The examples below make use of the tools available in rgitools.funcs, applying them to a subset of the RGI region 06, Iceland.

Data quality check

rgitools.funcs.check_geometries loops over each glacier and makes to data quality checks:


A glacier geometry should be of type Polygon. If not, it is usually a MultiPolygon. In this case the tool makes a new check:

  • a MultiPolygon could be a list of the outline and one or more nunataks. In this case, the geometry is corrected to a valid Polygon with interior geometries. This was the case for all glaciers in RGIV4 but does not seem to happen since RGIV5
  • a MultiPolygon results from self intersecting glacier geometries (e.g. a geometry in the form of the number “8”. In theory, this should result in two separate glacier entities. In practice, this happens for few glaciers, and often one part of the “8” is very small: the tool will cut these out and raise an error if the geometry that was cut is too large.

Invalid geometries

Some geometries might be invalid in the sense of standards defined by the Open Geospatial Consortium. When possible, the tool corrects these geometries using the geom.buffer(0) method provided by shapely.

The function is simple to use. The output shapefile contains a new column (check_geom) which contains information on the provided check. If empty, it means that no correctino was applied. If not, a message tells you what happened:

In [1]: import geopandas as gpd

In [2]: from rgitools.funcs import get_demo_file, check_geometries

In [3]: df = gpd.read_file(get_demo_file('RGI6_icecap.shp'))

In [4]: df = check_geometries(df)

In [5]: df.loc[df.check_geom != ''][['RGIId', 'check_geom']]
             RGIId        check_geom
15  RGI60-06.00328  WARN:WasInvalid;

WARN:WasInvalid means that the geometry was invalid but is now corrected.

Glacier intersects

The RGI doesn’t provide information on where a glacier entity has neighbors and which glaciers are connected. This is what the rgitools.funcs.compute_intersects function is for:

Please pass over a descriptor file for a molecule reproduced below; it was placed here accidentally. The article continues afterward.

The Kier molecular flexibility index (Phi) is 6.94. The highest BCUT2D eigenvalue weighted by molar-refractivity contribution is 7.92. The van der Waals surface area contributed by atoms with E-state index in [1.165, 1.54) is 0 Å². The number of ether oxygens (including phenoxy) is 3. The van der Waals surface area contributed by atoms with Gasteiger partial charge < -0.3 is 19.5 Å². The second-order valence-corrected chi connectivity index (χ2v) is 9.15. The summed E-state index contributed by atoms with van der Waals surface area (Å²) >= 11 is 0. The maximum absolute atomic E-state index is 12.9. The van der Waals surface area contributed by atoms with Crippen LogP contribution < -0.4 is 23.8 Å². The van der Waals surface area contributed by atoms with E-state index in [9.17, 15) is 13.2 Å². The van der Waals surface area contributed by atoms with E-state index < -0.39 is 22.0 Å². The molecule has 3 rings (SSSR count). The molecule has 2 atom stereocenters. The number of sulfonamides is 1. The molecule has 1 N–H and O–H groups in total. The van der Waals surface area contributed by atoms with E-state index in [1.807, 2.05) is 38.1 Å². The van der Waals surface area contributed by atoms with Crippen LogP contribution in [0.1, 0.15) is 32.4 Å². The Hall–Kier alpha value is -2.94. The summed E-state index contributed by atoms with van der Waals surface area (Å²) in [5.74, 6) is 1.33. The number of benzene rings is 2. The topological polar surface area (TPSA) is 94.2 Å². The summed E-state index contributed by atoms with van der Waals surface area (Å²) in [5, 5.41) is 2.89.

In [6]: import matplotlib.pyplot as plt

In [7]: from rgitools.funcs import compute_intersects

In [8]: dfi = compute_intersects(df)

In [9]: f, ax = plt.subplots(figsize=(6, 4))

In [10]: df.plot(ax=ax, edgecolor='k');

In [11]: dfi.plot(ax=ax, edgecolor='C3'); plt.tight_layout();

The intersects shapefile contains the divide geometries (in red on the plot) and the ID of the two glaciers it is the divide for:

In [12]: dfi.iloc[:5][['RGIId_1', 'RGIId_2']]
          RGIId_1         RGIId_2
0  RGI60-06.00313  RGI60-06.00316
1  RGI60-06.00313  RGI60-06.00326
2  RGI60-06.00313  RGI60-06.00321
3  RGI60-06.00313  RGI60-06.00314
4  RGI60-06.00313  RGI60-06.00317

This information is then used by the rgitools.funcs.find_clusters function to detect the connected entities:

In [13]: from rgitools.funcs import find_clusters

In [14]: clusters = find_clusters(dfi)

In [15]: df['cluster_id'] = 0

In [16]: for i, (k, c) in enumerate(clusters.items()):
   ....:     df.loc[df.RGIId.isin(c), 'cluster_id'] = i+1

In [17]: f, ax = plt.subplots(figsize=(6, 4))

In [18]: df.plot(ax=ax, column='cluster_id', edgecolor='k', cmap='Set2'); plt.tight_layout();

This function returns a dictionary containg the list of identifiers for each cluster.

Merging glacier clusters

If needed, you can merge each of these clusters into a single polygon:

In [19]: from rgitools.funcs import merge_clusters

In [20]: df_merged = merge_clusters(df, dfi)

In [21]: f, ax = plt.subplots(figsize=(6, 4))

In [22]: df_merged.plot(ax=ax, column='cluster_id', edgecolor='k', cmap='Set2');

Glacier hypsometry

Based on freely available topography data and automated download scripts from the OGGM model, rgitools provides an automated script to compute glacier hypsometry in the same format as the RGI.

The data sources used by rgitools are listed here.

In [23]: rgi_df = gpd.read_file(get_demo_file('rgi_oetztal.shp'))

In [24]: def set_params(cfg):
   ....:     cfg.PATHS['dem_file'] = get_demo_file('srtm_oetztal.tif')
   ....:     cfg.PARAMS['use_multiprocessing'] = False
   ....:     return

In [25]: from rgitools.funcs import hypsometries

In [26]: df, h_rgi_df = hypsometries(rgi_df, set_oggm_params=set_params)

In [27]: hypso_df = df[df.columns[3:]]

In [28]: hypso_df = (hypso_df / 1000).multiply(df['Area'], axis=0) # to area bands

In [29]: f, ax = plt.subplots(figsize=(6, 5))

In [30]: hypso_df.sum().plot.barh(ax=ax, color='C0');

In [31]: ax.set_xlabel('Area (km2)'); ax.set_ylabel('Altitude (m)'); plt.tight_layout();

More tools

More tools are coming soon! Stay tuned…

Software versions

In [32]: import rgitools

In [33]: import oggm

In [34]: import matplotlib

In [35]: import geopandas

In [36]: rgitools.__version__
Out[36]: ''

In [37]: oggm.__version__
Out[37]: '1.0.3+92.g40d091a'

In [38]: matplotlib.__version__
Out[38]: '3.0.2'

In [39]: geopandas.__version__
Out[39]: '0.4.0'